• Erin Murphy, Paralegal
  • Louise Sharman (Secretary)

The project board has been meeting regularly since November 2013 to review the new instruments of governance as they are written and to ensure progress is being made.

The University's Council has endorsed the review and is monitoring its progress. In addition to considering the review at its meetings, a sub-group of Council has been identified to test proposals and refined drafts. This group comprises:

  • Bob Dwyer, Vice-President of Council
  • Dr Paul Preston, lay member of Council
  • Dr Ben Cosh, previously Senate representative to Council, currently Dean of the Faculty of Science and member of Council

During 2014 the project board has been working hard to prepare the draft Charter and Ordinances.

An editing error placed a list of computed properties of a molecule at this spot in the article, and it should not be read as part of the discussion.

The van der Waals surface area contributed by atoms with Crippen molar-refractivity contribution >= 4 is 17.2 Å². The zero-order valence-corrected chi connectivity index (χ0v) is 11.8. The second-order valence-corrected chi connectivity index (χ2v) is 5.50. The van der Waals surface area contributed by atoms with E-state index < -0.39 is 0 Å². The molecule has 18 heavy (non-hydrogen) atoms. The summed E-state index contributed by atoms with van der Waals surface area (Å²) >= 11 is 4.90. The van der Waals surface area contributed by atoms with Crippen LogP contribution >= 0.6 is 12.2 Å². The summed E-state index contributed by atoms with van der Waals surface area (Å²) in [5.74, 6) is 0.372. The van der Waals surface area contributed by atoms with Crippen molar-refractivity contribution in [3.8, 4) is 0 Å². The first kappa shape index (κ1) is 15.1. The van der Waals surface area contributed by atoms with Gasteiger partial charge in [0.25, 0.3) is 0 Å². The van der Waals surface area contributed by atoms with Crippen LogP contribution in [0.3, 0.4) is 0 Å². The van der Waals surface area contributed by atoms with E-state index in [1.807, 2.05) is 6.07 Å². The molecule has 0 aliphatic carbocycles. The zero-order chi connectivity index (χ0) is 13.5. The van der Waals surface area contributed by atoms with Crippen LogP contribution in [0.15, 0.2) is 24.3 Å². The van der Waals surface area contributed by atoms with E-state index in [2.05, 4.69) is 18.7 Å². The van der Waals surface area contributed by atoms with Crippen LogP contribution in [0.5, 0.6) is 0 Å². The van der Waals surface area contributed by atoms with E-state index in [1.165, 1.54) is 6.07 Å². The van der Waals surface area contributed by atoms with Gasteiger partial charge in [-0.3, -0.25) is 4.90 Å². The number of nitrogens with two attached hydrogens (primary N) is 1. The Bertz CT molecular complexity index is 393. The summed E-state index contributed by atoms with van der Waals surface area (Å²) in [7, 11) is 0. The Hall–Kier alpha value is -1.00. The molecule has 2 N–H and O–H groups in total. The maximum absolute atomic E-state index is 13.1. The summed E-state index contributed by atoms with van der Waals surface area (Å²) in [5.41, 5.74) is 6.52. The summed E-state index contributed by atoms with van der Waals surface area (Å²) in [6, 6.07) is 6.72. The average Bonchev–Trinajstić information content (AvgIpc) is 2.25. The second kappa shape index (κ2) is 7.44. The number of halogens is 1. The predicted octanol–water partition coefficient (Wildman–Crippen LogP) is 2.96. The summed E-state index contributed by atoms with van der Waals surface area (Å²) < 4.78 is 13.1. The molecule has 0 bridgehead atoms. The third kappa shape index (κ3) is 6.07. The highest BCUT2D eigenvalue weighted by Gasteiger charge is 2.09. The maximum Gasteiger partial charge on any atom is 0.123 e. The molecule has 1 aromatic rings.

The process of consultation to this point has included discussions with UCU, RUSU and Deans, as well as discussions at Council, University Executive Board and at Heads of School meetings. We are now formally consulting with UCU and our own Staff Forum on HR-related aspects of the update, and asking all staff for their input on the full drafts. We continue to engage with the RUSU on matters relating to students. The drafts will also be considered by Senate and Convocation.

What is the purpose of this staff consultation?

This is an opportunity for all staff to understand the changes we are proposing and to feed into the University's new instruments of governance. During this period of consultation we are making the draft Charter and Ordinances available to all staff and are inviting comments. The University is very keen for staff to contribute and be involved in this process and we are therefore hoping that people will take this opportunity to give feedback on the proposed new documents.

In November we will collate the questions and suggestions that we have received and provide details of the responses on this web page.